News From The Project Published 14th November 2022
Lived Experience Voices: insights into young people’s transition from the child protection and youth justice system in South Australia and the intersections with homelessness
We are very proud to launch the Lived experience voices: insights into young people’s transition from the child protection and youth justice system in South Australia and the intersections with homelessness.
This work is part of the Constellation Projects Better Journeys initiative that took place in 2021 -2022 with a team of volunteers which included people with lived experience of this transition, who undertook a research project to better understand the experience of young people transitioning from out of home care and youth justice.
This report is designed to provide information that assists key stakeholders, from community members to those with paid roles or formal authority, in understanding the needs and aspirations of young people. The information provided in this report can be utilised to better respond, reflect, plan, design and embed the voices of lived experience in service reform.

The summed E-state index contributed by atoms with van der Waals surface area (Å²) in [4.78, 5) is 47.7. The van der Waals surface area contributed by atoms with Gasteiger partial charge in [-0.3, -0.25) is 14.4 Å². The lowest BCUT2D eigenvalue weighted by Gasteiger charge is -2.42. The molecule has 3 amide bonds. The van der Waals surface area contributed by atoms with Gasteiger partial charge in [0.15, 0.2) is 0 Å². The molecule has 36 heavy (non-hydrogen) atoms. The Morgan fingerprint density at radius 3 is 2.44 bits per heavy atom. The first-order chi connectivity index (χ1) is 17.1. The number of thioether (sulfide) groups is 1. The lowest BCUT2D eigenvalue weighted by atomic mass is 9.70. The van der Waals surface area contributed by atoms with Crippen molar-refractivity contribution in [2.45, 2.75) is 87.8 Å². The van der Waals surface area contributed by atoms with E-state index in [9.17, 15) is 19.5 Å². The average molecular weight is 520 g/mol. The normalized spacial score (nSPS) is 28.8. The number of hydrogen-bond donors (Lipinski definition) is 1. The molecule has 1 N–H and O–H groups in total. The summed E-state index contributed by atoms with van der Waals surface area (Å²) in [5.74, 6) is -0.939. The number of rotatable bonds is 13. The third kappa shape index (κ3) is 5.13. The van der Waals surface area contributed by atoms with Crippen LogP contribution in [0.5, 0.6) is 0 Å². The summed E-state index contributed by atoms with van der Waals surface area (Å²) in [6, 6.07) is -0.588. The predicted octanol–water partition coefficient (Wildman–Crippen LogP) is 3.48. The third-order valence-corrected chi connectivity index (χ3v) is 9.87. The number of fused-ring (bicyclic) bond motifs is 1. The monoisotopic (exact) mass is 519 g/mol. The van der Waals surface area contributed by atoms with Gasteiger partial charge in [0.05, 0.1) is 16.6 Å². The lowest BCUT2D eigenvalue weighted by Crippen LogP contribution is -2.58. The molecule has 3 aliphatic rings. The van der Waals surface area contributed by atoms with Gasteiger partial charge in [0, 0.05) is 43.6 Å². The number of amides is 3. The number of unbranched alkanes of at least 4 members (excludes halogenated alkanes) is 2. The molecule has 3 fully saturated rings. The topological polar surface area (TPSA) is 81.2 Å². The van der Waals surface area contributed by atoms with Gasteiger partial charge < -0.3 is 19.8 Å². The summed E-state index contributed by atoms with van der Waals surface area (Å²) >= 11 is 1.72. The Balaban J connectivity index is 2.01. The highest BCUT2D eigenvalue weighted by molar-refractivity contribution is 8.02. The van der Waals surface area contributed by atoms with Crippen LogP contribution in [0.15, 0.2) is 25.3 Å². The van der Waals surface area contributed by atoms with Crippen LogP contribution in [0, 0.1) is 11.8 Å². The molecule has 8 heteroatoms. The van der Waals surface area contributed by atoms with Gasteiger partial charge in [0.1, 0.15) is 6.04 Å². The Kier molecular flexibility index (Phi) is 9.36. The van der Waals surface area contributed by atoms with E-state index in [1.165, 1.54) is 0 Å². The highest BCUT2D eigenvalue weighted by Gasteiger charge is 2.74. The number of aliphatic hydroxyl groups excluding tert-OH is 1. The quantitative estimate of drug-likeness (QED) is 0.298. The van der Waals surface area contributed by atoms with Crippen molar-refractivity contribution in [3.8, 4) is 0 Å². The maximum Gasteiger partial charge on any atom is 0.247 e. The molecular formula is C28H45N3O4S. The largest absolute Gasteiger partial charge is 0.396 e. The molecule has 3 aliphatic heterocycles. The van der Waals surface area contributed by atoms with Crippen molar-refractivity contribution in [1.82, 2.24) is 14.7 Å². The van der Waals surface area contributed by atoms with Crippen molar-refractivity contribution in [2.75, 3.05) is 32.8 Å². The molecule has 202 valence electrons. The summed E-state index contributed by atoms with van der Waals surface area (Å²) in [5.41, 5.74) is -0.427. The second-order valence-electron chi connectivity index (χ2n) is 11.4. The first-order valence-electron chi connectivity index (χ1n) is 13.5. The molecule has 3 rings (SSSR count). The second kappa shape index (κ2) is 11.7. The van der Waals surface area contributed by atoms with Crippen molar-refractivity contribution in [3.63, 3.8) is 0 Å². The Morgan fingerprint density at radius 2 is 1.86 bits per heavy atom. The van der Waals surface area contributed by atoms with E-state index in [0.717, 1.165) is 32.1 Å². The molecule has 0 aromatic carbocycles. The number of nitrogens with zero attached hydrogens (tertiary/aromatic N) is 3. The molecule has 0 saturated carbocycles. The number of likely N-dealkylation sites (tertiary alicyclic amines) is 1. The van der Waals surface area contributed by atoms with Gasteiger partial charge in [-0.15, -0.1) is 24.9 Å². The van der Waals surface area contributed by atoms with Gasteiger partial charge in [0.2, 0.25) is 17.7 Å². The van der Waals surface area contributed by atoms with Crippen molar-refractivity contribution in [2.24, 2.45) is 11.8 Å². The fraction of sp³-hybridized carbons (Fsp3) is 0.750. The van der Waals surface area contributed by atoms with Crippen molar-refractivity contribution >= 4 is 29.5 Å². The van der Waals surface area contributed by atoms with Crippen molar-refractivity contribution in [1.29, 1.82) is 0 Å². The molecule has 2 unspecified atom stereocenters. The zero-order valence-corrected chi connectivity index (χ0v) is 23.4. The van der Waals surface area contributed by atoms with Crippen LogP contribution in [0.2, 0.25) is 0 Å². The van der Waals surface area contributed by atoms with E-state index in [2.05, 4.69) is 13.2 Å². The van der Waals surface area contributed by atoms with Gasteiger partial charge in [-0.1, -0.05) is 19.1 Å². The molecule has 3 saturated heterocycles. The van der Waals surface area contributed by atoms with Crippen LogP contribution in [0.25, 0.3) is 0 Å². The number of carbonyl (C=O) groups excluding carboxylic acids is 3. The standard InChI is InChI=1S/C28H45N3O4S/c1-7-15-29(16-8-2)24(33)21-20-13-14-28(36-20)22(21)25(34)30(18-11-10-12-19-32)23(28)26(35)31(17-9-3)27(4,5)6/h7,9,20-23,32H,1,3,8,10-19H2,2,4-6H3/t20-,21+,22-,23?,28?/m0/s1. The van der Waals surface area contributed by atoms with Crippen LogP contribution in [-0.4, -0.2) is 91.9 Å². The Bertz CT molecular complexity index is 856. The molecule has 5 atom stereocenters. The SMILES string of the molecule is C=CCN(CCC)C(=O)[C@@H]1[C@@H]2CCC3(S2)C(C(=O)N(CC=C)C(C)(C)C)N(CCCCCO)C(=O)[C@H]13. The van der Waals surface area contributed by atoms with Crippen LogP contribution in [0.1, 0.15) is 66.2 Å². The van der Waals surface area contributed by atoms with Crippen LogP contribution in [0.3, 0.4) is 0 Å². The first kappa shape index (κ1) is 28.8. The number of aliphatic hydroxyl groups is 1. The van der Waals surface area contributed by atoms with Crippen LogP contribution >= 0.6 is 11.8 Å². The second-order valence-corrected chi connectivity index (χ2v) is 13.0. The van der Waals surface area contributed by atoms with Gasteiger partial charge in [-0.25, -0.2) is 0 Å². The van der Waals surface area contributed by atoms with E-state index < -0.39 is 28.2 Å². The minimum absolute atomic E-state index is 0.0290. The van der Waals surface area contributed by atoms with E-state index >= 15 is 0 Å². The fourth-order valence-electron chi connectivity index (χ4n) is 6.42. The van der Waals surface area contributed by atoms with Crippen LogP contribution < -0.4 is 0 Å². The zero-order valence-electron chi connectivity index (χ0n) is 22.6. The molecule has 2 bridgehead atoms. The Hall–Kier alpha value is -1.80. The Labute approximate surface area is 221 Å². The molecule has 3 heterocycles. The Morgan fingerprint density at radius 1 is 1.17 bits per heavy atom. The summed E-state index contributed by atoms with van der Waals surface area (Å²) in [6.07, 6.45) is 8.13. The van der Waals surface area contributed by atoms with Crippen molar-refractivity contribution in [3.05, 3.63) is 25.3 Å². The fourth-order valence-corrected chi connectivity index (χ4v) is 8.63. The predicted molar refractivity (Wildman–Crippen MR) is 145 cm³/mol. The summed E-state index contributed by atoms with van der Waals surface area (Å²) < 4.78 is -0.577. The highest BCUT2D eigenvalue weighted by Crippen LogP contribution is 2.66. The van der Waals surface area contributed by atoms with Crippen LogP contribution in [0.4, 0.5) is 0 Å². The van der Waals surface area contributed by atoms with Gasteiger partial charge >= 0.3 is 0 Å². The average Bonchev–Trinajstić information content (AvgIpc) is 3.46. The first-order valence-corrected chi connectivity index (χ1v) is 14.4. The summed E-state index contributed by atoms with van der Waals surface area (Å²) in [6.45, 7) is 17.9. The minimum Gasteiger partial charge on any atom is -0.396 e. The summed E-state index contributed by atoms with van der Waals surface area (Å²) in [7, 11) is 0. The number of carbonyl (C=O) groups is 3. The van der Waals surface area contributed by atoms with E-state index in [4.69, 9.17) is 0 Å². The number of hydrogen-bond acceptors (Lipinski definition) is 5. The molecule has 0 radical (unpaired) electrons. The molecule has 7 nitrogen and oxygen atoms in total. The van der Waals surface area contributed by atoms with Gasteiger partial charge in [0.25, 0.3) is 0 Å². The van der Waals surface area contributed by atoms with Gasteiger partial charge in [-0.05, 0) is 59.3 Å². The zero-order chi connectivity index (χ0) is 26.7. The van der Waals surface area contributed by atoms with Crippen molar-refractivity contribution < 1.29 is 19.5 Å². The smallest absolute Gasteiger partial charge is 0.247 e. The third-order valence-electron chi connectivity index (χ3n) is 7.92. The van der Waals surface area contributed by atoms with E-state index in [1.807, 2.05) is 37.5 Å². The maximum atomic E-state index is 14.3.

This report highlights the role that young people with relevant lived experience need to play in informing policies and services that directly effect them.
Developing solutions with those who know
Lived experience is critical in offering insights that may not have been considered previously so that policies and services being developed and implemented meet the needs of their intended beneficiaries. People with lived experience have a unique awareness of how policy decisions and social structures affect them and the community that they are part of. To effectively measure the quality of current policies and services and shape future ones, we need these voices at the table.
Our research shows that many will face a tough transition, and in some cases, homelessness. This is not surprising as the rate of young people experiencing homelessness who have a history of involvement with the Child Protection (CP) and Youth Justice (YJ) systems is high, pointing to a large systemic failure.
Despite policies and processes designed to protect young people, this report finds the young people interviewed did not feel supported or ready to leave the systems when the time came to move into independent living. Nor did the practitioners involved in these systems judge support to be adequate.